Sushi rice and vinegar

Discussion in 'Food & Cooking' started by totte, Jul 17, 2016.

  1. totte

    totte

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    Hi, hopefully this is the right part of the forum for this kind of question. I just feel the need to know, love this kind of information when it comes to food and cooking.

    I'm not very good at Sushi, I've only tried making it once. However, my mum made Sushi this weekend with some friend and she mention they just boil the rise and sliced the salmon raw with no preps.

    So I'm wondering, don't you usually put vinegar in the rice? Isn't that to prevent health hazards as the vinegar cooks the salmon to some degree?
     
  2. brianshaw

    brianshaw

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    Vinigared rice is the sushi! But I think it is for flavor not to "cook" any raw fish that is used.
     
    Last edited: Jul 17, 2016
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  3. totte

    totte

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    Ye, but it is there for any other reason than the taste? :D
     
  4. brianshaw

    brianshaw

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    Not that I've ever heard. Other than tradition perhaps. Plain rice sushi would be rather bland.
     
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  5. chefross

    chefross

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    Hi Totte.....The word Sushi means "sour rice"

    Sushi rice is made by rinsing and soaking the rice, then cooking on low to allow it to absorb the water slowly.

    A mixture of rice wine vinegar, Sake, and/or Mirin (Sweet rice wine), and sugar are heated to dissolve the sugar, then added to the already cooked rice and fluffed.

    Sushi rice with fish is called "Nigiri Sushi)

    Fish alone is called Sashimi

    The fish is not "cooked" or made safe by the vinegar.
     
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  6. totte

    totte

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    The kind of answer I was looking for, great information! Thanks!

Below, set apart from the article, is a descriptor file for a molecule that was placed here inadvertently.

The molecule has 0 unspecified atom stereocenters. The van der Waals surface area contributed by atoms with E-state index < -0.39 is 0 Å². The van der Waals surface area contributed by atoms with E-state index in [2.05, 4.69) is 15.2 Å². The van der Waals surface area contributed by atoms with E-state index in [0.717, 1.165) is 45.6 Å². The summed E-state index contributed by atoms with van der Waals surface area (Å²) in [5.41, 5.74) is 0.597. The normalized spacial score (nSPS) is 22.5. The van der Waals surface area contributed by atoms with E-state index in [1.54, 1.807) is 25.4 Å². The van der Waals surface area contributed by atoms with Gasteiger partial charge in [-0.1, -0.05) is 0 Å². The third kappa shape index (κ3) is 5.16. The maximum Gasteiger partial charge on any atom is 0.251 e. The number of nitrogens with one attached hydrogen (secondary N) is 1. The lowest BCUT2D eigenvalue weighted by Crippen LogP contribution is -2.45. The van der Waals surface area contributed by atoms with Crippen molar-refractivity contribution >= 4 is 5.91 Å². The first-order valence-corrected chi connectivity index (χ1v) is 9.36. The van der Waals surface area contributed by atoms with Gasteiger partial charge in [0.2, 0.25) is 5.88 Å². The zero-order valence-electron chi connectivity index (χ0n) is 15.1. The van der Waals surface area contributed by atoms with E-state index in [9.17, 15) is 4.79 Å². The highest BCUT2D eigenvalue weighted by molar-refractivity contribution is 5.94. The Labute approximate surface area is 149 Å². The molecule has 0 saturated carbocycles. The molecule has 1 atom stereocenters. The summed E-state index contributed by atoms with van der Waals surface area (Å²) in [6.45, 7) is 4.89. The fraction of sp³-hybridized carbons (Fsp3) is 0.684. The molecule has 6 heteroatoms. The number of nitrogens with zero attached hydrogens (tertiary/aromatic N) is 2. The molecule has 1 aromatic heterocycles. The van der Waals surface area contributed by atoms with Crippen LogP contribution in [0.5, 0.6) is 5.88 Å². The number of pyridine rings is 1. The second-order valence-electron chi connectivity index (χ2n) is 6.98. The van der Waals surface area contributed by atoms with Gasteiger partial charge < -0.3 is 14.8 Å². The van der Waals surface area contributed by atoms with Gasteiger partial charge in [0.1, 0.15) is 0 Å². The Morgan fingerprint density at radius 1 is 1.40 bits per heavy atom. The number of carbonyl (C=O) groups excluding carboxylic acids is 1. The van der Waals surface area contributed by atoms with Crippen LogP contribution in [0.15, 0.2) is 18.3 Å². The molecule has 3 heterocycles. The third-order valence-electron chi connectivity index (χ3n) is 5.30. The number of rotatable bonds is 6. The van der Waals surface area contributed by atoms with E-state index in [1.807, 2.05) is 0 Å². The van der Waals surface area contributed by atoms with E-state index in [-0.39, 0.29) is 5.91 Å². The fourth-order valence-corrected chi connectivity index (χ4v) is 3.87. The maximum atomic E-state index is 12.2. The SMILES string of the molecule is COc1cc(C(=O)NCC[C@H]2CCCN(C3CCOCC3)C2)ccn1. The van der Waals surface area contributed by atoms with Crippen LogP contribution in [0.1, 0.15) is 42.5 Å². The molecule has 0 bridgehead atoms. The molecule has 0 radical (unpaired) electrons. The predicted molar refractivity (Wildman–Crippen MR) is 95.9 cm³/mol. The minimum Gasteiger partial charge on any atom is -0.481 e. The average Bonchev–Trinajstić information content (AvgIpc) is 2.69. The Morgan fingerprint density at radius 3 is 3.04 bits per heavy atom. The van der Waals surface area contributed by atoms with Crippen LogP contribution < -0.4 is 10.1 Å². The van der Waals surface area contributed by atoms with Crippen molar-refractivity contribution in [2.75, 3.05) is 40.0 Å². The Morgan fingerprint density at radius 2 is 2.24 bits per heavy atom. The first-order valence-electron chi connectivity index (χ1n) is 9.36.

7. cooky16

    cooky16

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    aaaaaaah! sake! and mirin! thanks for suggestions , was trying to think what they used as I had forgotten the names...! which is more widely available? 
     
  8. chefross

    chefross

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    Sake is rice wine, and Mirin is sweet rice wine. If you have neither you may substitute.

     Add between 1 and 2 tablespoons of sugar to 1/2 cup of white wine, vermouth, or dry sherry to replace 1/2 cup of mirin.
     
  9. chrislehrer

    chrislehrer

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    Sushi started as a way of preserving fish for a few days, this the vinegar. If you don't use vinegared and sweetened rice, it's not technically sushi.

    BUT

    The flavor of sushi rice varies a great deal regionally and by preparation. For instance, Kansai (Kyoto/Osaka) you tend to get sourer rice than Kantō (Tokyo), but sushi is also a lot less common in Kansai. In Kyoto you're more likely to get sliced fish with plain rice on the side (sashimi, or in Kyoto otsukuri).

    Fish may be plain, lightly salted, lightly pickled, torched, seared, etc. Seasoning on nigirizushi and makizushi may include wasabi (usually fake) or not. Dips for sashimi may be ponzu, soy, Tosa joyu (dashi-enhanced soy, aged), etc.

    So do what you like and don't worry.

    As to sake and mirin: it is not difficult to get acceptable if mediocre sake, e.g., Gekkeikan. It keeps well so get a big bottle. Real mirin can be much more difficult. If the ingredients list is more than 3 items, it's almost certainly fake. Use sake and add sugar as a substitute: fake mirin is like that "cooking wine" you see in the grocery store salad dressing aisle--disgusting.